If I didn’t decide to go out for lunch that day, the universe plays out differently. As it turned out, the person who befriended me had Covid, which I unwittingly passed on to another friend who also caught it and is now on a ventilator. By the time I got home from golf I forgot to call my dad, and the next day found out that he was taken to the hospital and the staff was trying to reach me all that day. The painful blister I developed prevented me from gripping the club properly and an errant shot broke the window of a home bordering the course, narrowly missing the homeowner. I apologized to the homeowner and offered to pay for the damage, and it turned out that the homeowner needed assistance from me as his wife had just fallen while getting out of the tub and he could not lift her up.

The point is, our thoughts and decisions reverberate and can have consequences, good, bad, and neutral, that shift the direction of not only our lives, but people that we know and have never met.

I often reflect upon other decisions that were made within my family that determined the course of my life. About a year after I graduated from college, on a summer morning I decided to go to the beach that day. While at the beach, a place where thousands of people congregate, I happened to bump into one of my college roommates. While talking he asked me if I had any plans for that evening. When I replied that I did not, he told me that he was dating a girl and he was going to visit her that night. He then slipped into the conversation that his girlfriend had a sister and asked if I would like to tag along. It is not something that I would normally do, but his description of the sister was intriguing, and I agreed. I naturally assumed that my friend would advise his girlfriend of the situation and that she would inform her sister. Of course, he did not. The sister was upset at the surprise, did not particularly like what she saw, but reluctantly agreed to join us. As it turned out, the only reason she agreed was our destination, an amusement park that she really enjoyed. After several dates I grew on her, we fell in love, and we were married less than a year later. So, that thought of going to the beach that day changed the course of my life.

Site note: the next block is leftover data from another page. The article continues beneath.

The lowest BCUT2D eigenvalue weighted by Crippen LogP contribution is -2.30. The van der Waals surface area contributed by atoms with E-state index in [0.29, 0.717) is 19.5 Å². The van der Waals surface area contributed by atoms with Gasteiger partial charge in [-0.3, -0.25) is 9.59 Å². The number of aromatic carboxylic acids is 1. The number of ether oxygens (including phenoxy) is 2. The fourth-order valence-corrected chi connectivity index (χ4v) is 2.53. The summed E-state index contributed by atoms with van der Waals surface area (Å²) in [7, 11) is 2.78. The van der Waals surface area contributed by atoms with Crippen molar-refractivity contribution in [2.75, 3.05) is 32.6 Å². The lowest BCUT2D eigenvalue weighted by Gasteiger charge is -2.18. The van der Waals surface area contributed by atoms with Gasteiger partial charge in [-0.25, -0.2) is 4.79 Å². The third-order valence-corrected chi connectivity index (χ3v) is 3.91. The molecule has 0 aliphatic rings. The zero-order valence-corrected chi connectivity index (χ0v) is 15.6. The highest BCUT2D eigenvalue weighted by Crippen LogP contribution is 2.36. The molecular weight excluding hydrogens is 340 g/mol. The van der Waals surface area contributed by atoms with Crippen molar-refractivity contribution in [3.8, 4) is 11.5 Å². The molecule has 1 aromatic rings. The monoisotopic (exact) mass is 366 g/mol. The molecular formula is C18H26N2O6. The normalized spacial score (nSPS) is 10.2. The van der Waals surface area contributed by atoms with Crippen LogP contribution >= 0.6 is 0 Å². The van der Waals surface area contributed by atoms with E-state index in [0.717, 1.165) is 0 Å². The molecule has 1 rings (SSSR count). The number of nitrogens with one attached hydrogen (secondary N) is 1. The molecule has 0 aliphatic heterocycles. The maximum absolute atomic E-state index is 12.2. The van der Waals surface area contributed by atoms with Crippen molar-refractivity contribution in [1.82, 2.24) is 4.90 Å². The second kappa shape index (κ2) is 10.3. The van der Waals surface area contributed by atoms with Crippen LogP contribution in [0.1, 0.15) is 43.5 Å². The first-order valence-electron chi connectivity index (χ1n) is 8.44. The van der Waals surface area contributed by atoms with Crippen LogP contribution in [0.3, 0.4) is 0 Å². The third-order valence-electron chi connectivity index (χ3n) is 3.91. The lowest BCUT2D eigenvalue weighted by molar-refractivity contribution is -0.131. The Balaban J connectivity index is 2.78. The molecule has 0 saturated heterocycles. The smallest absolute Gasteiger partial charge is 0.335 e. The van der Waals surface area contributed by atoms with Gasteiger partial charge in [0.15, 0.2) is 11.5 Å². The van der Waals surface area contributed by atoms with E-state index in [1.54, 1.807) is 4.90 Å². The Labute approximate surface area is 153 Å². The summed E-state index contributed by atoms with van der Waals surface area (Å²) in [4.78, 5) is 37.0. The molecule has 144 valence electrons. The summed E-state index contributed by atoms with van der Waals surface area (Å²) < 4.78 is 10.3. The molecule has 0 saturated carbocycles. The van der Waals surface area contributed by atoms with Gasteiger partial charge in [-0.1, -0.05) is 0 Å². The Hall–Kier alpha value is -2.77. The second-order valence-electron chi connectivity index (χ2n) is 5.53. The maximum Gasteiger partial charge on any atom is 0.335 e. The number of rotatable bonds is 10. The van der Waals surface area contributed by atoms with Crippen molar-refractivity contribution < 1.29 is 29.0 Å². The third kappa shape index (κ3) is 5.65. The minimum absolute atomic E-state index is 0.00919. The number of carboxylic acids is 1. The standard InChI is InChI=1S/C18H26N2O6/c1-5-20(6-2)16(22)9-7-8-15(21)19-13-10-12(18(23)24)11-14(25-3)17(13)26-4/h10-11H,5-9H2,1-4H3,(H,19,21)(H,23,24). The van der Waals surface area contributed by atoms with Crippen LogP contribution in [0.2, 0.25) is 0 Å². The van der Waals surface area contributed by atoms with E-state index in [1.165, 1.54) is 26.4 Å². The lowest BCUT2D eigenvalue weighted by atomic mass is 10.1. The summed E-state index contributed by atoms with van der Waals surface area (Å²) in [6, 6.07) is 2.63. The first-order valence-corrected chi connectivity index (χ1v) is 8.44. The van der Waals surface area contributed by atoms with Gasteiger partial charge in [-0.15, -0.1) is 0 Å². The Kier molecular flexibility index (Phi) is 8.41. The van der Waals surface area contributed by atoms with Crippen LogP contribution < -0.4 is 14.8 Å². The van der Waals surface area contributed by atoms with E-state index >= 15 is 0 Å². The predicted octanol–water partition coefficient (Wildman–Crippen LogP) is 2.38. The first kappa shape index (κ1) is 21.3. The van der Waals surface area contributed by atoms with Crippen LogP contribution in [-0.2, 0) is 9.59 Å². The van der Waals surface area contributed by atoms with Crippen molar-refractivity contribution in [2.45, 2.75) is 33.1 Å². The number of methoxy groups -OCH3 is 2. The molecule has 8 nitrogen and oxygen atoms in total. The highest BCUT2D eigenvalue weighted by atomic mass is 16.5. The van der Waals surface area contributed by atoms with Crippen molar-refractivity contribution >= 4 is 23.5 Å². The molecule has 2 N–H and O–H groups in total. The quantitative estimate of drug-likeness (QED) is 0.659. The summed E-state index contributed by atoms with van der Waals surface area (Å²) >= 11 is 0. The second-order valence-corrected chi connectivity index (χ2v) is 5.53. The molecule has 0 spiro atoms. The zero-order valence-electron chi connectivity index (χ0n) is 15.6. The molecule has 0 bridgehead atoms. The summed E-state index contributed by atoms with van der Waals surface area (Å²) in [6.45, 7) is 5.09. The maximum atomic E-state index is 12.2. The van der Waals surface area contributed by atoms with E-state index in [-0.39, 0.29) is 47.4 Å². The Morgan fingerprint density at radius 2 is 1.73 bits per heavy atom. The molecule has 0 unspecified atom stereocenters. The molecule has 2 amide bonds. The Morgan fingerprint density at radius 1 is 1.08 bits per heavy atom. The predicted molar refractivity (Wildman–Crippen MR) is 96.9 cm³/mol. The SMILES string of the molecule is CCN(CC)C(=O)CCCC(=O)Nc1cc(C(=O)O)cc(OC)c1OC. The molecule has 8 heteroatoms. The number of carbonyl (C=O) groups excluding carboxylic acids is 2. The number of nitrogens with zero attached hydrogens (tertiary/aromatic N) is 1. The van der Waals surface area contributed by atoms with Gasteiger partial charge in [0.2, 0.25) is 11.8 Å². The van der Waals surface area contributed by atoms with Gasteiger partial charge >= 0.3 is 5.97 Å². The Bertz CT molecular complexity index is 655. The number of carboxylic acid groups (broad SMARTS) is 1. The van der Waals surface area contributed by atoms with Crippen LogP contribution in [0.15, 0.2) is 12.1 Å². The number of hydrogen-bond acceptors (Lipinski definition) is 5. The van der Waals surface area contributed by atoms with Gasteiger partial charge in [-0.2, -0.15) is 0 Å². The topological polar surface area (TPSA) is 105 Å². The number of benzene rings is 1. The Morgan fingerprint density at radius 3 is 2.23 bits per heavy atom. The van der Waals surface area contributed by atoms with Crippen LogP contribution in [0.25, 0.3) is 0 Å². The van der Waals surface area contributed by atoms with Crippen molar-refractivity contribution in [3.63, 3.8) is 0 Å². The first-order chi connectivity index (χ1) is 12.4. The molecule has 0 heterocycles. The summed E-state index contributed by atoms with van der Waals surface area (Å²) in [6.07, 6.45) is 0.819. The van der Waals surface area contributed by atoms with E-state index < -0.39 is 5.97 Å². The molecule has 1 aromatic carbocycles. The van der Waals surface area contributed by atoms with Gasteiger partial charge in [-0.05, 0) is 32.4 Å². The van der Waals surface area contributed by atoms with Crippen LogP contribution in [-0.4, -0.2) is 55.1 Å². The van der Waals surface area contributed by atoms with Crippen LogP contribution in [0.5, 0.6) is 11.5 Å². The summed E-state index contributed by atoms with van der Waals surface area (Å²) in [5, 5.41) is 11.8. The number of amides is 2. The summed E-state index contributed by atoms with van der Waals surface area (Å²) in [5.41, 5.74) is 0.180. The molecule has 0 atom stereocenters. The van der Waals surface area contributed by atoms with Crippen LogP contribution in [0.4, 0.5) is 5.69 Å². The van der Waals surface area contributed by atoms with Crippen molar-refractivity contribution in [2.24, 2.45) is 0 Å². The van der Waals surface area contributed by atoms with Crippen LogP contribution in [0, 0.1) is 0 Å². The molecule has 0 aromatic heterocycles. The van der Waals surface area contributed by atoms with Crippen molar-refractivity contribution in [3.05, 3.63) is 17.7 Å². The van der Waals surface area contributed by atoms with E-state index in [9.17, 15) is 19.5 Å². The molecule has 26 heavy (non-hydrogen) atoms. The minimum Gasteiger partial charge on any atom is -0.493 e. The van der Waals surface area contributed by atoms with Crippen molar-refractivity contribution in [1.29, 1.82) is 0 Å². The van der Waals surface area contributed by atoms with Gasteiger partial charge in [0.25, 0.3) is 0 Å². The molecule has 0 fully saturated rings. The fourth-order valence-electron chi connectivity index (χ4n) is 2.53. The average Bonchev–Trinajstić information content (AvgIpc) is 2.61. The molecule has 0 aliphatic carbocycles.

Going back only one generation there is a more striking example. Both of my wife’s parents were in concentration camps. I had a very close relationship with my in-laws, and although they never discussed the horrors of the camps with their three children, my mother-in-law opened to me and told me how she survived. She was sixteen years old in the camp and was herded into a warehouse building. It was known in the camp that once you were put in this building you would be gassed to death the following day. Early the next morning she noticed a door at the rear of the building. She approached the door, put her hand on the knob, and turned it. Of course, she fully expected it to be securely locked, but to her amazement the knob turned, and it became evident that the door would open. She then had a decision to make. If she opened the door and stepped outside, she would most certainly be instantly shot. However, she reasoned that she had nothing to lose, as this would be her last day on Earth.